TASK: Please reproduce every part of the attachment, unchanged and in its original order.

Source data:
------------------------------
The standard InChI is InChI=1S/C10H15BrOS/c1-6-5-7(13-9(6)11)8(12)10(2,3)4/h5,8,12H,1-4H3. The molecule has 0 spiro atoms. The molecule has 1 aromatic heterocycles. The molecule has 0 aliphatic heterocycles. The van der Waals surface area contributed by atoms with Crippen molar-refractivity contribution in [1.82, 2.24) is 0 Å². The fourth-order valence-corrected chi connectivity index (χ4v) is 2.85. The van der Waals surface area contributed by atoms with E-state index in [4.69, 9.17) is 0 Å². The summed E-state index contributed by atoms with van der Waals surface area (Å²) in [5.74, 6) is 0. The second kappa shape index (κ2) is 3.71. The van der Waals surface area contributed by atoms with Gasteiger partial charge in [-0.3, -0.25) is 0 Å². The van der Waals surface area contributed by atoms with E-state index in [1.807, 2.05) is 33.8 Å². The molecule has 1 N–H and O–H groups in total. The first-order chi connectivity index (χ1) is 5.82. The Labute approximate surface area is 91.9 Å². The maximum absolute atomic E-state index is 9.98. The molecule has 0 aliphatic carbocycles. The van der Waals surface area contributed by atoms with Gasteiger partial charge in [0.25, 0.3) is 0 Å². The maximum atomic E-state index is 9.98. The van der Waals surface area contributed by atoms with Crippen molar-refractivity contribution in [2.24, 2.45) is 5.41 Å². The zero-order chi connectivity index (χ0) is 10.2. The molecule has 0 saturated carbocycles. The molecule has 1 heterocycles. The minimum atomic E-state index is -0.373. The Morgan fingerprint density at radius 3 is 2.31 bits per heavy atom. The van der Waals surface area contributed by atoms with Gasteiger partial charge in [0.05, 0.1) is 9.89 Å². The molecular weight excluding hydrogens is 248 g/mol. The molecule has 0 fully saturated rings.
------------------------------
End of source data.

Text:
The standard InChI is InChI=1S/C10H15BrOS/c1-6-5-7(13-9(6)11)8(12)10(2,3)4/h5,8,12H,1-4H3. The molecule has 0 spiro atoms. The molecule has 1 aromatic heterocycles. The molecule has 0 aliphatic heterocycles. The van der Waals surface area contributed by atoms with Crippen molar-refractivity contribution in [1.82, 2.24) is 0 Å². The fourth-order valence-corrected chi connectivity index (χ4v) is 2.85. The van der Waals surface area contributed by atoms with E-state index in [4.69, 9.17) is 0 Å². The summed E-state index contributed by atoms with van der Waals surface area (Å²) in [5.74, 6) is 0. The second kappa shape index (κ2) is 3.71. The van der Waals surface area contributed by atoms with Gasteiger partial charge in [-0.3, -0.25) is 0 Å². The van der Waals surface area contributed by atoms with E-state index in [1.807, 2.05) is 33.8 Å². The molecule has 1 N–H and O–H groups in total. The first-order chi connectivity index (χ1) is 5.82. The Labute approximate surface area is 91.9 Å². The maximum absolute atomic E-state index is 9.98. The molecule has 0 aliphatic carbocycles. The van der Waals surface area contributed by atoms with Gasteiger partial charge in [0.25, 0.3) is 0 Å². The maximum atomic E-state index is 9.98. The van der Waals surface area contributed by atoms with Crippen molar-refractivity contribution in [2.24, 2.45) is 5.41 Å². The zero-order chi connectivity index (χ0) is 10.2. The molecule has 0 saturated carbocycles. The molecule has 1 heterocycles. The minimum atomic E-state index is -0.373. The Morgan fingerprint density at radius 3 is 2.31 bits per heavy atom. The van der Waals surface area contributed by atoms with Gasteiger partial charge in [0.05, 0.1) is 9.89 Å². The molecular weight excluding hydrogens is 248 g/mol. The molecule has 0 fully saturated rings.